Amret reins in international stakeholders

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Amret Deputy CEO Dos Dinn in his office earlier this week. Hong Menea

Amret reins in international stakeholders

Amret Microfinance is one of the oldest lenders in Cambodia, opening their doors in 1991, and is currently the third largest microfinance operator in the country.

They are unique in that the majority of their shareholders are international financial institutions, which gives them a number of advantages over smaller, home-grown microfinance lenders.

Deputy Chief Executive Officer Dos Dinn explains: “Currently we have five shareholders, and three of them are major shareholders.”

He goes on, “The main one is the Advans Group, who are incorporated in Luxembourg and they operate microfinance in Africa and Asia and they’re a world-class shareholder, and they hold up to 53 per cent, and the other two are IFC, a member of the World Bank Group, and FMO, the entrepreneurial development bank of The Netherlands, which each hold up to 20 per cent of the shares.

Dos Dinn says that the most important advantage brought by the international investors is knowledge. “Advans do not operate only in Cambodia, but in many other countries, so the first thing is knowledge sharing and transferring, so they know what works and what doesn’t work, so they can transfer that and share with us.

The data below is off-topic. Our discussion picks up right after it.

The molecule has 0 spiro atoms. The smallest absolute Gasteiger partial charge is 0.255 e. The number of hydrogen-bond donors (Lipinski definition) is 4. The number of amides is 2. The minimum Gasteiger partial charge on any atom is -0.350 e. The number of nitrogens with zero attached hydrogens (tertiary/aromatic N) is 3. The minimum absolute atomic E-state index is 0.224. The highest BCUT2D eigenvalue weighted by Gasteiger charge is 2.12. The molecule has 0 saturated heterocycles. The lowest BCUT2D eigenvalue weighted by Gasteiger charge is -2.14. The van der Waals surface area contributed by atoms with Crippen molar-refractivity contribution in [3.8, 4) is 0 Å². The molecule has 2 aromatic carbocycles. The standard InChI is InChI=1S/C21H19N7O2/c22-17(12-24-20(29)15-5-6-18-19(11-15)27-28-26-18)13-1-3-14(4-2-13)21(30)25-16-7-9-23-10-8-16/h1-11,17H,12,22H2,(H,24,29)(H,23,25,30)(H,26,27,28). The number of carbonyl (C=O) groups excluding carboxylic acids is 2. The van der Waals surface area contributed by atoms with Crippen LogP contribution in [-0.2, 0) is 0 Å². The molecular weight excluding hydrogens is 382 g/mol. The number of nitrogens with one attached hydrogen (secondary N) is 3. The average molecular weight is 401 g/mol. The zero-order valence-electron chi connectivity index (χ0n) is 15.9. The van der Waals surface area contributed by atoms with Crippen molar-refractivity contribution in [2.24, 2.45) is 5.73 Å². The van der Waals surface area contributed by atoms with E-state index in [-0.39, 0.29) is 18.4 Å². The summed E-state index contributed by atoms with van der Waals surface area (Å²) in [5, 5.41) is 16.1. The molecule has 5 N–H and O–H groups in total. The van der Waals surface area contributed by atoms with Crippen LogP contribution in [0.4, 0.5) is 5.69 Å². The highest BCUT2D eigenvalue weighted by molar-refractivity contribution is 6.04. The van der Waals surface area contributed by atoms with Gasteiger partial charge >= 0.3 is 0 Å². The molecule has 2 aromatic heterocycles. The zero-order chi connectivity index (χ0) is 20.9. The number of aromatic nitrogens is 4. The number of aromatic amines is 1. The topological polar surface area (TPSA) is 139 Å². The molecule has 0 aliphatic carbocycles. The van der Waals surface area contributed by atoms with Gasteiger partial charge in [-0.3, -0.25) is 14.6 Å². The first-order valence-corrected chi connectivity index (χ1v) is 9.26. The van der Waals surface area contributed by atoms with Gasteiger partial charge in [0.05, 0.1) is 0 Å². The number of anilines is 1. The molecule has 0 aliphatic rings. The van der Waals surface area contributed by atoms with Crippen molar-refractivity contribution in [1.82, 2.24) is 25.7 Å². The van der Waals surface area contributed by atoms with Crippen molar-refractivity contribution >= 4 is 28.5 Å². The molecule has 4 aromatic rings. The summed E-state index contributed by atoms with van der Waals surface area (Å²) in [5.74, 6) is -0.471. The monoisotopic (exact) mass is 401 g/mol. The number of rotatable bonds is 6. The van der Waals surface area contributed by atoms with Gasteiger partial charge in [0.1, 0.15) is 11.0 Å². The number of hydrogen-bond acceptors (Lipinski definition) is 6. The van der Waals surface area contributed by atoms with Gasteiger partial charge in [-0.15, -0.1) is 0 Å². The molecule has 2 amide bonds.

Technology is becoming an increasingly important part of the credit industry in Cambodia, which Dos Dinn acknowledges. “Technology is important, so we’re currently working on mobile banking, and they have similar projects in other countries, so they bring experts and help us to run the project, so this is kind of a good thing that they bring to us.”

The international investors bring a level of trust and cachet to Amret. “Having international shareholders also helps us to increase our name and our image in the international market, so it helps us with access to funding because international lenders trust the group.”

And Amret’s business is growing impressively. As Dos Dinn explains, the scale of the business is growing at startling rates. “Up to now we have about 340,000 credit clients and about 200,000 depositors. In 2015 we lent around $460 million. And this year we plan another $640 million in loan disbursements to around 380,000 clients. So that’s about 40 per cent growth this year.”

These long-term loans will enable Amret to help raise incomes, expand businesses, and create jobs throughout the country.

As Dos Dinn notes, most of their business is done with micro and small and medium enterprises. “We mostly offer loans for business activities but also for consumption like home improvements, but that’s small; the major part of our loan portfolio is on the business side.”

The executive says in the 20 years he has been in the industry, the business has changed a lot, but it is still not entirely motivated by the hunt for profits. “The market now is quite tough, and competition is increasing very much, so to target high growth is not really a good thing.”

Dos Dinn says the company’s plans could involve some big changes in the future. “We’re looking at offering more services like transfers and bill payments. Its part of our plan as well, we are trying to assess it, but the idea is to transform into a commercial bank.”

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